Exploring Sports Betting Prevalence, Patterns, Effects, And Associated Factors Among Undergraduate Students in a Nigerian University — A Cross-Sectional Study


  • Faithful Miebaka Daniel MBBCH, University of Calabar, Calabar, Nigeria.
  • Monica Anurika Gbuchie MBBS, Niger Delta University, Wilberforce Island, Nigeria. https://orcid.org/0009-0004-1703-2970
  • Charlie Monday Aniebiet MBBCH, University of Calabar, Calabar, Nigeria.
  • Victoria Ezinne Emeruwa MD, V. N. Karazin Kharkov National University, Kharkiv Ukraine.
  • Williams Ibangha Ike MD, V. N. Karazin Kharkov National University, Kharkiv Ukraine.




Students, Gambling, Prevalence, Nigeria, Motivation


BACKGROUND: The rise of legalized gambling, fueled by technology and social media, has transformed betting into a risky economic activity that promises income. In Nigeria, sports betting has become increasingly popular among youths, particularly university students, with easy online access contributing to its prevalence. However, inadequate awareness of its risks and impact on academics persists due to the perception that sports betting lacks overt physical manifestations. Research is needed to increase understanding of sports betting's patterns, correlates, and impact, especially among undergraduates.

AIMS: This study aimed to shed light on the prevalence, patterns, and implications of sports betting among undergraduates at the University of Calabar, to foster comprehensive solutions to address its negative consequences on academic performance and overall well-being.

METHODS: A cross-sectional study was conducted on undergraduate students of a federal University in Nigeria. Multistage randomized sampling was utilized to recruit 406 participants for the study. Seventeen departments were selected using simple random sampling, and one class was chosen from each department through balloting, resulting in a total of 17 classes. Proportional allocation was used to determine the number of participants required from each class, and systematic sampling was employed to select the participants. Data was collected using a standardized questionnaire adapted from the British Gambling Prevalence Survey, with the Problem Gambling Severity Index used to assess the prevalence of problem gambling and the effects of sports betting on bettors. Motivations for sports betting were assessed using the Reasons for Gambling Questionnaire. The impact of sports betting on academics was evaluated using a separate set of questions. Data were analyzed using IBM SPSS version 26; p-values less than 0.05 were considered significant.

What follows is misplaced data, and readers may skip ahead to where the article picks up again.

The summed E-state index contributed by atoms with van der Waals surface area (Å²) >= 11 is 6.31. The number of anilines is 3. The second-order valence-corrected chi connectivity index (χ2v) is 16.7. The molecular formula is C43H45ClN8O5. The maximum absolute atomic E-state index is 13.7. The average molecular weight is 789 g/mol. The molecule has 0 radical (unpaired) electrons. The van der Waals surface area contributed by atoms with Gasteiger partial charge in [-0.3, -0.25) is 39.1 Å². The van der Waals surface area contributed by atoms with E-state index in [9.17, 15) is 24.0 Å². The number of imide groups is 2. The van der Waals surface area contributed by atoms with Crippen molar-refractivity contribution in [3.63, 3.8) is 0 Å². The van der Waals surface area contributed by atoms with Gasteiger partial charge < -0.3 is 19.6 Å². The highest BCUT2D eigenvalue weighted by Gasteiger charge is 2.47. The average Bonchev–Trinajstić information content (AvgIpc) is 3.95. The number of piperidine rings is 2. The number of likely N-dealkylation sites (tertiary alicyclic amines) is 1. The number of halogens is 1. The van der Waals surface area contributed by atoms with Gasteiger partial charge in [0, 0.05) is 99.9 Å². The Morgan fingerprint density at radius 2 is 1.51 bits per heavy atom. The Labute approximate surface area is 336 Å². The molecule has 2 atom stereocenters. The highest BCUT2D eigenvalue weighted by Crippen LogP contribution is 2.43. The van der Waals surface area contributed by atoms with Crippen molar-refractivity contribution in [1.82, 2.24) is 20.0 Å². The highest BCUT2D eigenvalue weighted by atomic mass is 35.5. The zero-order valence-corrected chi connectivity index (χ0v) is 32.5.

RESULTS: Out of 406 undergraduate respondents, 36.7% had engaged in sports betting, with 30.3% participating in the past year. Among past-year gamblers, 21.9% bet as frequently as 2-3 days a week, 18.7% bet 2-3 days a month, and 15.40% bet daily. Football was the preferred sport for 95.9% of sports bettors. Two-thirds of past-year gamblers used online platforms for betting, while 32.5% utilized land-based venues. Most sports bettors (87.8%) were motivated by monetary consideration, while 10.5% did so out of fear of missing out. Advertisements influenced 56.1% of respondents' decisions to place bets. Problem gambling prevalence was 14.3% in the study population and 47.2% among past-year gamblers. Negative academic impacts were reported by 64.2% of past-year gamblers. In bivariate analysis, a p-value <0.05 was considered significant, and age, sex, and monthly income had a significant relationship with lifetime gambling prevalence. Sex and socioeconomic status were significantly associated with problem gambling. Regular gambling was significantly related to academic performance.

CONCLUSION: Gambling is prevalent among undergraduates and a significant proportion develop addictive disorders like problem gambling requiring mental health rehabilitation. This study underscores the necessity of interventions, regulations, and support services to tackle the prevalence and consequences of sports betting among students. Recommendations include education campaigns, age verification, financial literacy programs, and support groups to empower students and address potential negative impacts.



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Author Biography

Williams Ibangha Ike, MD, V. N. Karazin Kharkov National University, Kharkiv Ukraine.

Community Medicine, Intern.


Not applicable




How to Cite

Daniel, F. M., Gbuchie , M. A., Aniebiet, C. M., Emeruwa, V. E., & Ike, W. I. (2023). Exploring Sports Betting Prevalence, Patterns, Effects, And Associated Factors Among Undergraduate Students in a Nigerian University — A Cross-Sectional Study. International Journal of Medical Students, 11, S113. https://doi.org/10.5195/ijms.2023.2371

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